The widening gender gap in the teaching profession over the past 50 years is highlighted in CSO census data.
In the 1961 census 63 per cent of people who recorded their occupation as “teacher” were female. By 2011 the figure had risen to almost three-quarters (74 per cent).
These figures hide an even wider gap in the gender breakdown at primary level.
Figures provided by the Department of Education yesterday show that 86 per cent of primary school teachers were female in the 2011/’12 school year, the last year for which it could provide figures.
The equivalent figure at secondary level was 68 per cent female versus 32 per cent male.
Minister for Education Ruairí Quinn attracted controversy at the annual conference of the Irish National Teachers' Organisation on Tuesday when he referred to the "highly feminised audience and profession".
Mr Quinn made the comments in the context of a remark about higher-level mathematics at Leaving Cert which he said he wants to see become part of the minimum entry requirements for initial teacher education. He said research by his department indicated that young women were dropping honours maths after Junior Cert level because it was not a requirement.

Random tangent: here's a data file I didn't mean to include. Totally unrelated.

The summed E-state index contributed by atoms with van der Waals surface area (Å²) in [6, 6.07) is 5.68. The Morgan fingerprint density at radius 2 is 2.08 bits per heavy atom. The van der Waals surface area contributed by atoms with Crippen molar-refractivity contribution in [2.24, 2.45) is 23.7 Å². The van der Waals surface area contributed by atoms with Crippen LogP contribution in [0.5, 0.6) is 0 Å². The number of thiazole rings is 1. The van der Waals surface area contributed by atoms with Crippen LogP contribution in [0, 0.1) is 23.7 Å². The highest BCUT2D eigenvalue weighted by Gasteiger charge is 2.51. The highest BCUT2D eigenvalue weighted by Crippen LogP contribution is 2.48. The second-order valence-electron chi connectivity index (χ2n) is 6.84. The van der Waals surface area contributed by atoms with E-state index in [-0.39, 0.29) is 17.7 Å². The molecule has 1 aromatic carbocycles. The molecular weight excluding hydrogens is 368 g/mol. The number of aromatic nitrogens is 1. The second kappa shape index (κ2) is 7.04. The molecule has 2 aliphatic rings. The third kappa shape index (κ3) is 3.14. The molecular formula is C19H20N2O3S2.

The Irish Times contacted a number of teacher training colleges yesterday asking them to provide a gender breakdown for current students enrolled in their Bachelor of Education courses.
In the Marino Institute of Education 86 per cent of current first-year students are female. However, when students from all four years of the degree course are taken into account the percentage of female to male students falls to 80:20.
Mary Immaculate College in Limerick said 76 per cent of its first-year student cohort was female, adding that the 3:1 ratio of female to male students was reflected in the other years of the course.
St Patrick’s College in Drumcondra, Dublin, said 74 per cent of its current first year students were female.
President of St Patrick’s College, Prof Daire Keogh, said the latest enrolment figures indicated that “things are improving” at graduate entry level.
He said the increase in the proportion of young men entering education courses was important. “What is critical in terms of gender balance is the presence of strong role models in schools across the country. Boys going through school have to see male teachers if they are to contemplate that career.”
Figures for the percentage of male and female students who had taken honours levels maths were not available from the CAO yesterday.
However, figures provided by Mary Immaculate College in Limerick showed that 46 per cent of the current first years enrolled in its Bachelor of Education course had taken higher-level maths in the Leaving Cert.
At St Patrick’s College, in 2012, 47.5 per cent of students studying to become teachers had taken higher-level maths.
In 2013, one-quarter of all Leaving Cert students who took the maths exam took the higher-level paper, 63 per cent took ordinary-level maths, and the remainder took foundation level, according to figures provided by the State Examinations Commission.